It has been instructive during the last six years to watch President Obama and most Democrats evolve from Executive power critics to Executive power apologists, just as it has been instructive to watch many Republicans evolve from Executive power apologists (or quiet fence-sitters) to Executive power critics. It has also been instructive to watch President Obama’s transformation, in less than three weeks, from an irrelevant lame duck to an overbearing threat to our constitutional order.
The presidency is hugely consequential because the President wields significant control over the massive bureaucracy, has enormous stores of discretionary power to exercise (or not exercise), is by far the most effective-agenda setter in Washington, possesses the veto pen (which we will see more of in the next two years), can interpret the scope of his own powers in the first instance, and remains firmly in charge of foreign policy and war. Congress has many tools that it can wield in the medium term to fight back. But even when controlled by the President’s political adversaries it remains reactive and hard to coordinate, it runs nothing, and it always faces a veto threat.
With his immigration initiative, President Obama has used his institutional tools very aggressively and has preyed on Congress’s institutional weakness. This is his prerogative. Much of the debate about the immigration initiative has been about its legality. But legality is not the most important issue here; the administration has made a plausible case for legality in a published legal opinion for all the world to see and criticize. The important issue, I think is whether the President has, despite precedents from very different political contexts, changed sub-constitutional norms and understandings by effectuating large-scale, deeply contested, self-serving political change with the sweep of a pen. As David Gergen puts it, it is not the policy or the legality that matters as much as the President’s “abandonment of traditional ways of addressing hard public problems.” Gergen argues that “Americans have always expected that in addressing big, tough domestic issues, Congress and the president had to work together to find resolution,” especially in non-emergencies, and adds that “[f]or a president to toss aside such deep traditions of governance is a radical, imprudent step.” (Others across the spectrum have stated the main issue this way.)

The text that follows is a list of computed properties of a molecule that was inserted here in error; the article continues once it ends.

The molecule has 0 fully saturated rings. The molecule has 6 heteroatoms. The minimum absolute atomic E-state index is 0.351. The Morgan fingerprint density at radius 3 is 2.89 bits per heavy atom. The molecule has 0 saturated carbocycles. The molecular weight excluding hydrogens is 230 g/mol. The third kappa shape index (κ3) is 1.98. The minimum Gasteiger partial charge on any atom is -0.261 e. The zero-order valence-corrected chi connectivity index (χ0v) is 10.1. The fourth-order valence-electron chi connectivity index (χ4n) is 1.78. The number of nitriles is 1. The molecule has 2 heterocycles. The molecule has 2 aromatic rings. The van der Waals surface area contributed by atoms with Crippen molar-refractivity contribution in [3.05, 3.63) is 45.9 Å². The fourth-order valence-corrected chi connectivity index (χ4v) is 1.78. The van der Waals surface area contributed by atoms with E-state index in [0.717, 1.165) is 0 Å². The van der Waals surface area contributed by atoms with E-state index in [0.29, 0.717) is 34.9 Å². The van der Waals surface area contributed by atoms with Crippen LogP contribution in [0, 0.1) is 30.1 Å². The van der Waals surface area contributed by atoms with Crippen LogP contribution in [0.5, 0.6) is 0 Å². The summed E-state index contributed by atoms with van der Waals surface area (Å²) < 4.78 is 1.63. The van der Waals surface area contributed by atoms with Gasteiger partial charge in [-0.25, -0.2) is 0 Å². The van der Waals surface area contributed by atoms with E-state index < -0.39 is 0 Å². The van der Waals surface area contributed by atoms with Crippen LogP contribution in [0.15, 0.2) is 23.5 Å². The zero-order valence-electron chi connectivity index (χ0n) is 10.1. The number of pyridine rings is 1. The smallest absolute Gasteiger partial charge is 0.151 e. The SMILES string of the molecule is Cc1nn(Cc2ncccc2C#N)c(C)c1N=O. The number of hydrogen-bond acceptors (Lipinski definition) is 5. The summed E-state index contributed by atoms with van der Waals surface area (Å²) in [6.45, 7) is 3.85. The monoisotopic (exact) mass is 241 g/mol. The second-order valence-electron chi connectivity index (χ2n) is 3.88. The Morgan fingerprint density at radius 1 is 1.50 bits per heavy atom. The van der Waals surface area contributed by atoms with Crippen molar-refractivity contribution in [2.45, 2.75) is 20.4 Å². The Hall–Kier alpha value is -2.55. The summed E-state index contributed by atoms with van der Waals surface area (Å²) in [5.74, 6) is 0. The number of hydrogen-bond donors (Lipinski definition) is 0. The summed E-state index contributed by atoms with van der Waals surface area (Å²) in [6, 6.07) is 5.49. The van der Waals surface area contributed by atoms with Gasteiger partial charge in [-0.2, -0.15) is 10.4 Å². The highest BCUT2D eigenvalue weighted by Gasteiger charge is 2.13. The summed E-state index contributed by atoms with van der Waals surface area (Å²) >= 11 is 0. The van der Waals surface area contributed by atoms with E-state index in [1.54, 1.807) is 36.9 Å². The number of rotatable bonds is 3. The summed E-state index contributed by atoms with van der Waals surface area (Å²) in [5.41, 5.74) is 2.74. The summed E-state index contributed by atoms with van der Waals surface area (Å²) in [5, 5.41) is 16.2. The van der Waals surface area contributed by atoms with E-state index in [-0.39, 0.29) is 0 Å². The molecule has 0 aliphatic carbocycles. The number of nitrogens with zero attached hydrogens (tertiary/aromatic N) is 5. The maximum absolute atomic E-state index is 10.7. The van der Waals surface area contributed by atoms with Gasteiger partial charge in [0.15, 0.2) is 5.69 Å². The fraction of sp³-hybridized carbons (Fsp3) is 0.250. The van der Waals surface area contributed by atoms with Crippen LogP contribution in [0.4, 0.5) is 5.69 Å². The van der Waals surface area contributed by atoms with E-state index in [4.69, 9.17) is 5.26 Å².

We will see if the President’s immigration step proves imprudent or radical – in his last two years or, as my former colleague David Martin says, in the longer term by setting a “dangerous precedent” that opens “the possibility for a Republican president to say, ‘I’m not going to go forward with enforcement’ in a number of areas.” The precise impact of the President’s initiative will be determined over the medium term by the reactions of the other two branches and the American People in the 2016 elections. It is not clear to me whether anyone has standing to challenge the President’s immigration initiative in court, though I am sure some will try. But Congress, despite its relative institutional weaknesses, still has many mechanisms to impact the policy. Two of its tools – impeachment and a government shutdown – seem off the table for now. But it has scores of others tools – creative lawmaking that is hard to veto, all sorts of appropriations levers and tricks, hearings and oversight, the subpoena power, appointments vetoes, and the quieter means that congressional committees wield to make Executive life miserable – to push back against an immigration policy that it finds abhorrent. And of course there is a presidential election in two years that will at least in part be a referendum on the President’s immigration initiative.
The power of courts and Congress and the American People to fight back against an aggressive presidency is more diffuse and takes longer to vindicate than the president’s remarkable power to effect sweeping and hard-to-alter change in an instance. But this is not unusual under our Constitution. The framers could not have imagined that the bureaucracy and the president’s authority over it – created by Congress and blessed by courts – would grow so large and consequential in two and a quarter centuries. Nor could they have imagined the complexity of society that necessitated these changes. But the framers created a powerful and mostly unitary executive branch on purpose and clearly believed that “Energy in the Executive is a leading character in the definition of good government.” They just as clearly worried about the excesses of Executive power, and believed that “the great security against a gradual concentration of the several powers in the same department, consists in giving to those who administer each department the necessary constitutional means and personal motives to resist encroachments of the others.” The President took an aggressive (possibly paradigm-shifting, possibly self-defeating) step this week. But Congress in the first instance, and the American People (and perhaps the courts) down the road, have the means to resist this step if they have the collective will and so choose. We will see if they do.